Chances are if you’re working with a Realtor, they won’t immediately have the answers to these questions because it’s likely that he or she is not the listing agent but asking these questions will prompt your Realtor to find the answers for you.
1. What does the seller love most about living in their home?
Asking this question gives you the opportunity to find out something positive about the home, neighborhood, or even the community that you may not have known, had the sellers not been asked. You may find out about awesome neighbors, community events, an awesome local park, or even seasonal activities.
2. Has the property had any major repairs or updates? If so, who did them?
Many times, sellers boast repairs and updates, but these end up being botched DIY’s than can really cost you money in the future or, even worse, these could be hazardous to your safety or health.
Many licensed pro’s guarantee their work so if you hear from the seller that their new roof has a 10-year warranty, be sure to get the name and contact information of the roofers.
Have a garage that was turned into a family room or any other major additions going on? Be the seller can produce permits, as many towns require these and if they weren’t obtained that could hold up your closing and potentially be a very costly problem. If the seller’s cannot produce permits, make if your job to check with the local building department to make sure code requirements are met.
3. How old are the major ticket items?
Be sure in inquire about the roof, the heat system, the cooling system, electrical and plumbing. If there’s a septic tank, find out the age of the system and how frequently it’s all been serviced. Don’t be afraid to ask for receipts, warranties, etc. It’s not a guarantee that the seller’s can provide these but it’s good if they can.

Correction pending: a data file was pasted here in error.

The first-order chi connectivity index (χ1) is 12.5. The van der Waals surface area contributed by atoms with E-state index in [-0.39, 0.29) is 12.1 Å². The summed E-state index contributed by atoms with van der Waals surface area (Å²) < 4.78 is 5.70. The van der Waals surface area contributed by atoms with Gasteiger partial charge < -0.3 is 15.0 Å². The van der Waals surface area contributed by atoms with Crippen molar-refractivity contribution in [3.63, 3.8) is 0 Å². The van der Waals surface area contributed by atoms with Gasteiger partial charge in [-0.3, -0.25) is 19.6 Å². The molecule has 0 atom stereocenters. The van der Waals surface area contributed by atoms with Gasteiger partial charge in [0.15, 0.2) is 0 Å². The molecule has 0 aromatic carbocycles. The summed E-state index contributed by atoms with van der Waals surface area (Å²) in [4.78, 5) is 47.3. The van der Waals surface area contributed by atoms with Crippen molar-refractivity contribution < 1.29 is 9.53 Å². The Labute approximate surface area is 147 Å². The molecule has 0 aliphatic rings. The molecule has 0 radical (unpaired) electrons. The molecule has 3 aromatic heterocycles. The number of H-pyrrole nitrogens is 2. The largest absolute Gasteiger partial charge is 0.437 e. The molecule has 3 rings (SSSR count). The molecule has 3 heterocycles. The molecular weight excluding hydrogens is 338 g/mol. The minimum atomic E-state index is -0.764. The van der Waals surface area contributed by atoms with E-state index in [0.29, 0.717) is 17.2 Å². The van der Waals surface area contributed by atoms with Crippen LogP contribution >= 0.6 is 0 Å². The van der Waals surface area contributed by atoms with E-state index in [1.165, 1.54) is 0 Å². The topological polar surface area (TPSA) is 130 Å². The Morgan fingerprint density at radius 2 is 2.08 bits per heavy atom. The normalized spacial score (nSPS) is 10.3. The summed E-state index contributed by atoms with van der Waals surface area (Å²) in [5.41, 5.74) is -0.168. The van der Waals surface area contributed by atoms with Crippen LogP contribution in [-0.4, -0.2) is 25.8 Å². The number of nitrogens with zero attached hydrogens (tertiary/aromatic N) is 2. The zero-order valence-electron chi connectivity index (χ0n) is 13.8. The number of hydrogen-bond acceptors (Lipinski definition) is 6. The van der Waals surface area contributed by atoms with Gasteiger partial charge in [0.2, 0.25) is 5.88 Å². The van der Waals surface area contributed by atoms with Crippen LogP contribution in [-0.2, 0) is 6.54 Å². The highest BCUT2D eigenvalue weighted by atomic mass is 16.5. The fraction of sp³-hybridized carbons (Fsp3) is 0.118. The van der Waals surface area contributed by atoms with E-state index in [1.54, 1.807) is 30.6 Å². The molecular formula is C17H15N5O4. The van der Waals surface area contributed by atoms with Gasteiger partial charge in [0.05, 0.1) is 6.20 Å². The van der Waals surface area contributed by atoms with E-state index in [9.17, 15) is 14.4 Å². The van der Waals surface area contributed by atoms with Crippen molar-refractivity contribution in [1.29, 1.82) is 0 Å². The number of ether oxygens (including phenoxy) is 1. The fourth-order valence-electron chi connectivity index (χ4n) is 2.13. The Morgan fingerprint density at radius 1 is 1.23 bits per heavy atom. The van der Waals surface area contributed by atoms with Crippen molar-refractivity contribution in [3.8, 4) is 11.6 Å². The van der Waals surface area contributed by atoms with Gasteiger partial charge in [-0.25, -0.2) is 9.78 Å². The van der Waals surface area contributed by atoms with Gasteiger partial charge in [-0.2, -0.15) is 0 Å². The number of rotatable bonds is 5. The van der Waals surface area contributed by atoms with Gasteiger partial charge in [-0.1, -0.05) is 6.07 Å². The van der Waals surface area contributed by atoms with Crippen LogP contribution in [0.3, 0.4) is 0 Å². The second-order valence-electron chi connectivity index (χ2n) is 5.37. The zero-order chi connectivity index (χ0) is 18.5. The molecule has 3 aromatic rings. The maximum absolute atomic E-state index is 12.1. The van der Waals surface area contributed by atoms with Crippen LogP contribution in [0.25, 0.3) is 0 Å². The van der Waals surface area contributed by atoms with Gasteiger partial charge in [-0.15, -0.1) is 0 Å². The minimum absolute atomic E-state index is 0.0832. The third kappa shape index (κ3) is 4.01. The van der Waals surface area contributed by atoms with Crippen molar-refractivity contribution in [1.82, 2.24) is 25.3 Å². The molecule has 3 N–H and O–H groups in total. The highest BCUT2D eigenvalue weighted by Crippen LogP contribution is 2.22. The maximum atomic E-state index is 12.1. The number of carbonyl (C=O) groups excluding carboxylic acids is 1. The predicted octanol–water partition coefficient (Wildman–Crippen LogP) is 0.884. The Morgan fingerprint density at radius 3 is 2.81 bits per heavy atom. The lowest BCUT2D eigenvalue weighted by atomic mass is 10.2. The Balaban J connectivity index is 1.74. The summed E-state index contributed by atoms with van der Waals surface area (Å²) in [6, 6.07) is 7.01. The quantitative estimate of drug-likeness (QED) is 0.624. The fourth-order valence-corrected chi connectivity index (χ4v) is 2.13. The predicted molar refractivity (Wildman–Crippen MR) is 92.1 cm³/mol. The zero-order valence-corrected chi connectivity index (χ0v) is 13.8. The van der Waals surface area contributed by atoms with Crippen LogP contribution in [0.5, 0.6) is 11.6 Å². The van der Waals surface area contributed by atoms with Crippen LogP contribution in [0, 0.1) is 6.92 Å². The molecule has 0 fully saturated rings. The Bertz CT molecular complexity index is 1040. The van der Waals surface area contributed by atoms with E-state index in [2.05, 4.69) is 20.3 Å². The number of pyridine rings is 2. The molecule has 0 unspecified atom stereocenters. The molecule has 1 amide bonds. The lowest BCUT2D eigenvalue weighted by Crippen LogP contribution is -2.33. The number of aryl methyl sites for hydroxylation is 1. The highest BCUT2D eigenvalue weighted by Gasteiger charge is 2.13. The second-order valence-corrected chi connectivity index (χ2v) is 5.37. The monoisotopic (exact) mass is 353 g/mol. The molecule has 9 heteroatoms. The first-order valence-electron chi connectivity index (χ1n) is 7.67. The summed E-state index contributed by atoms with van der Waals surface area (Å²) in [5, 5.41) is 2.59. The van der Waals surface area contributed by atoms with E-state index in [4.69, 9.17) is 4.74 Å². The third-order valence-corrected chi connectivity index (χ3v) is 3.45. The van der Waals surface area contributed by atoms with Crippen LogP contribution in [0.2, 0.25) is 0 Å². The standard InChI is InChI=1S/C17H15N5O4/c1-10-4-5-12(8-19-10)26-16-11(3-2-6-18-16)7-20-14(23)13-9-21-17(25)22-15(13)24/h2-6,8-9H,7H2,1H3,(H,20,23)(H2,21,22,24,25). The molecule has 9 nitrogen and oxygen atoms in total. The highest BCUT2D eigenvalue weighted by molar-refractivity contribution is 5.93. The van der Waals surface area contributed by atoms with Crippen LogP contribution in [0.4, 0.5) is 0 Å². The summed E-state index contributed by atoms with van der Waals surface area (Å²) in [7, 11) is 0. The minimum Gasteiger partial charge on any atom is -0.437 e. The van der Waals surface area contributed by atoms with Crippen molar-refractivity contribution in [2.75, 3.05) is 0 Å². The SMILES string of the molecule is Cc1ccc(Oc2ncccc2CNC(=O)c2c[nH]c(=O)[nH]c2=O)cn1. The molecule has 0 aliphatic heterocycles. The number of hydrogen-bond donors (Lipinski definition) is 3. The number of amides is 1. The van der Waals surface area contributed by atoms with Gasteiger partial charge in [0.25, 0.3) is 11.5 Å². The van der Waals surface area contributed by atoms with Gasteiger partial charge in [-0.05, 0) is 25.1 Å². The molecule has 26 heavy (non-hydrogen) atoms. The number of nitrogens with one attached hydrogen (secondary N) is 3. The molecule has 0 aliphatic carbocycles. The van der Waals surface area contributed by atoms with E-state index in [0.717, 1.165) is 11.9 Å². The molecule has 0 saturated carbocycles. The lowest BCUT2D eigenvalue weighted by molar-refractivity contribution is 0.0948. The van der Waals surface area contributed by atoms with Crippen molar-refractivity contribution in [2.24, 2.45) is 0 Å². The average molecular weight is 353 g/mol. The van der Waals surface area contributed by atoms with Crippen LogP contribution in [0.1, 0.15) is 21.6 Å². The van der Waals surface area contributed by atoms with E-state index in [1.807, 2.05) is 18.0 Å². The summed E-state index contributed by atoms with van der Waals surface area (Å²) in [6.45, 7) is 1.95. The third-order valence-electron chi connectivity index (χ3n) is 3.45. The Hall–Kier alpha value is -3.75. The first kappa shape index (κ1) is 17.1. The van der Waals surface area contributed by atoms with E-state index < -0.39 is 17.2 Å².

If the major ticket items are very old, you can use the potential costs to replace these in your decision-making process or negotiating tactics.
4. Have there been any problems with the house in the past?
Of course, in NYS, we have disclosures. READ THEM. Here’s the thing, if a previous problem was fixed, the seller doesn’t have to disclose it. It’s important to know about past problems because, depending on whether it was fixed correctly, it could lead to problems in the future. If there was a leak in the roof, they may have replaced the roof or patched the roof, but is there mold in the attic? It’s important to assess how these problems were remediated. Again, always ask about who did the job.
5. Are there any current problems with the home?
Disclosure requirements vary by state or by county. Be sure to come right out and ask if there are any problems with the house, currently. Disclosures are meant to help protect the sellers but there may be problems with the home that are not ‘legal disclosure requirements’. Regardless of what the disclosures indicate or what the seller’s say, ALWAYS GET A HOME INSPECTION. I could go into great and lengthy detail on the home inspection and what to expect so I will write about this another time. Trust me. Do it. And don’t expect that nothing will come up on the home inspection because if that’s the case, your inspector didn’t do their job correctly.
Good luck in your home search endeavors and remember that no question is a stupid question. Stay informed and advocate for yourself!